How To Burn Your Bridges At Work

by Silicon Valley Blogger on 2006-10-274

There are many ways to quit a job, and here is one unusual (and terrible) way to do so. I found myself lurking on Reddit seeing if anything entertaining would catch my eye. Well one submission did (note: unfortunately, I had to take down the referenced hyperlink as the original letter is no longer available from the source, my apologies!).

In particular, a Wikipedia editor went postal thanks to how the founder allegedly runs the company. He ranted and raved about his work environment and posted it on the web.

So some disgruntled admin over at Wikipedia harps about his work environment and basically rips on his co-workers. His message is incredibly long and rambling and earnest. It’s one of those things that morbidly fascinates me. Don’t ask me why but I’m one of those huge fans of train wrecks, and as usual I can’t help but be attracted to the absurd drama of it all.

I wondered if this was but another lame hoax. Given that too many details and names were dropped and internal procedures described in color, I’m guessing it’s genuine.


Assuming this is authentic, I wonder if the writer of the resignation letter realizes that he may have just blacklisted himself with all that bridge burning he was doing. I commend him for having the cojones to call Wikipedia a bunch of jerks, or admitting what losers some of them are, but last I heard, a meltdown didn’t help with career advancement (I doubt he can stay anonymous) even if the work you do is non-profit, voluntary or out of the goodness of your heart. Is this expose caused by reckless bravado or misguided courage? Don’t let it come back and bite you. A lot of people don’t realize that when their emotions get the better of them, they could be doing a whole lot of damage with respect to future job prospects.

And Wikipedia is so seamless and useful, I can’t imagine the power tripping inside it. I really can’t. (Italics = Sarcasm) Amazing organizations or projects run by people with some measure of intelligence and ego and entrusted with great responsibility, don’t a happy, peaceful, playground make. Tell me something I don’t know.

Wikipedia in all its glory was inspired by the concept of the wisdom of crowds, which today governs the whole social bookmarking fad in Web 2.0. Perhaps internally, it also demonstrates the concept of the madness of crowds.

Anyway I wish whoever it is much luck. He can always get another job as the fall guy or surprise us all and be instantly promoted to the top of the food chain.

So what do you think. Is this guy daring or diva? Guts or nuts?

Copyright © 2006 The Digerati Life. All Rights Reserved.

{ 2 comments… read them below or add one }

George Chernikov October 28, 2006 at 3:45 pm

You know, I must admit I read that open letter with the same kind of morbid fascination that the author of this blog probably did. It reminded me of the post-mortems that software developers sometimes do for their games that failed miserably.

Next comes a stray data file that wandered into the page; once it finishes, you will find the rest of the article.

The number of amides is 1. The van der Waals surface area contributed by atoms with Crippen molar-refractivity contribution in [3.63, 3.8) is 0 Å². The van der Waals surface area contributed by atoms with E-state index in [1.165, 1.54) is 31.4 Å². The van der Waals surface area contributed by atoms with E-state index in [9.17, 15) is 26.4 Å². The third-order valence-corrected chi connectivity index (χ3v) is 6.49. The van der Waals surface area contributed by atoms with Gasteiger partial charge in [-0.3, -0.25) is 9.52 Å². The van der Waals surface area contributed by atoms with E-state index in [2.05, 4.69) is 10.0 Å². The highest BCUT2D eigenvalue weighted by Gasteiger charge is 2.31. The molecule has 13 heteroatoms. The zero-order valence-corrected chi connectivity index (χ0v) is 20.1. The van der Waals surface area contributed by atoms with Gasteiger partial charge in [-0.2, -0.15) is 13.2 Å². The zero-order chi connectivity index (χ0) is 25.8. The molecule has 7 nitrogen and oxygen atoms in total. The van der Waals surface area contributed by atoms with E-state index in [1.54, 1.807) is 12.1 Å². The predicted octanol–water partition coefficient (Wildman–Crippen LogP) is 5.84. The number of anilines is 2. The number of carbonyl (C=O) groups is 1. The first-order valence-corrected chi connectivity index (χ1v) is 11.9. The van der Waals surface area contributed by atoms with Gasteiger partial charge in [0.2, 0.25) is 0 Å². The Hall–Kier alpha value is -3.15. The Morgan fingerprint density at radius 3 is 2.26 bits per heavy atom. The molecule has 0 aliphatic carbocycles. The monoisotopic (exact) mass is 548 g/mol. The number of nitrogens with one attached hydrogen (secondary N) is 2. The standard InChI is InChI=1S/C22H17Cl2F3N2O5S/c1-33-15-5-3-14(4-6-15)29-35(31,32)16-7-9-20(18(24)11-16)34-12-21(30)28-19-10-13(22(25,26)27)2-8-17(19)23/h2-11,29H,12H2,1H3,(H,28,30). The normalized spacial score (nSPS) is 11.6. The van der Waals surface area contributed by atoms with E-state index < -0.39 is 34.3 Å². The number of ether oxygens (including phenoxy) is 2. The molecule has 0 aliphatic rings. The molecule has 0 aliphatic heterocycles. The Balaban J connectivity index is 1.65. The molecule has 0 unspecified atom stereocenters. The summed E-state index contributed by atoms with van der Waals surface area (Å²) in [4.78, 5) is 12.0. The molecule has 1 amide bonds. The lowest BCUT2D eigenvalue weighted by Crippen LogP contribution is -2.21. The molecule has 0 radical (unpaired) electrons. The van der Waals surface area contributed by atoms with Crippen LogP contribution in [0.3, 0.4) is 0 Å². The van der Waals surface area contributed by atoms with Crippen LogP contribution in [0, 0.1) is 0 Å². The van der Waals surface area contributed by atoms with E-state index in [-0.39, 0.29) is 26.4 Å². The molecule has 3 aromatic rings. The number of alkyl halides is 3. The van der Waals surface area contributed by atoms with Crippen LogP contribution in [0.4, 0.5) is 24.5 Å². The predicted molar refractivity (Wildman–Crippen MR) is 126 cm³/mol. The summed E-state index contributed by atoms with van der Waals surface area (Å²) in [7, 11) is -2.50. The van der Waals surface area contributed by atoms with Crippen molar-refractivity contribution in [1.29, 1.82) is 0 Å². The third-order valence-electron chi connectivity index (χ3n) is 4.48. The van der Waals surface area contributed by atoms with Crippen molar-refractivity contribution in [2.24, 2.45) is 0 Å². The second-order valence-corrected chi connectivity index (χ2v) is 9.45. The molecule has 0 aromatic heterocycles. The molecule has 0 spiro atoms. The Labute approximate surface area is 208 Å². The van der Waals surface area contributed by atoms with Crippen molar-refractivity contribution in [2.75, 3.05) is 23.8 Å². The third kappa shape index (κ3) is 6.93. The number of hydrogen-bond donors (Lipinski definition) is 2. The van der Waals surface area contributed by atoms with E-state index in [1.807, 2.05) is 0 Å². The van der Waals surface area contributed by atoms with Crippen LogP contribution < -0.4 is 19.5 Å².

I must say that if even half of the accusations contained in that letter are true, then Wikipedia must be in for a pretty tough time. I read recently that the founder of Wikipedia quit the crew and is looking to set up his own version of it – only this time, it will feature professional, recruited and knowledgable editors (and he’s got the funding to do it).

I did not pay that article much attention back then, but now that I’ve read this letter, I wonder if the two are connected? We have a former admin blaming fellow admins for being overly arrogant, and we have Wikipedia’s founder setting up an alternative encyclopaedia where editors-in-chief will be professionals. Ho-hum…

P.S. To Silicon Valley Blogger, thanks for checking out my blog and for your feedback!

Susmita Barua November 17, 2006 at 10:45 am

I love Wikipedia and the many users who take time and trouble to add contents and browse them. Now if the problem is the adminstators.. don’t know how they are recruited for how long and on what basis? Can users be part of the solution here?

Any user or administrator receiving 3 or more serious five star complaints of abuse from others can be safely denied access at least for a period of a year…or something like that to keep the health, sanity and knowledgebase of Wikipedia in a sound state of harmony.

Afterall this is something totally new we are creating and experimenting with. Those coming from very conventional academic background and facing unorthodox views for first time may go crazy in merciless editing. Likewise some may fill up pages with irrelevant, unsupported and out-of-context material. It is the task of majority to keep a tiny abusers off ground and find a decent way to do it.

Leave a Comment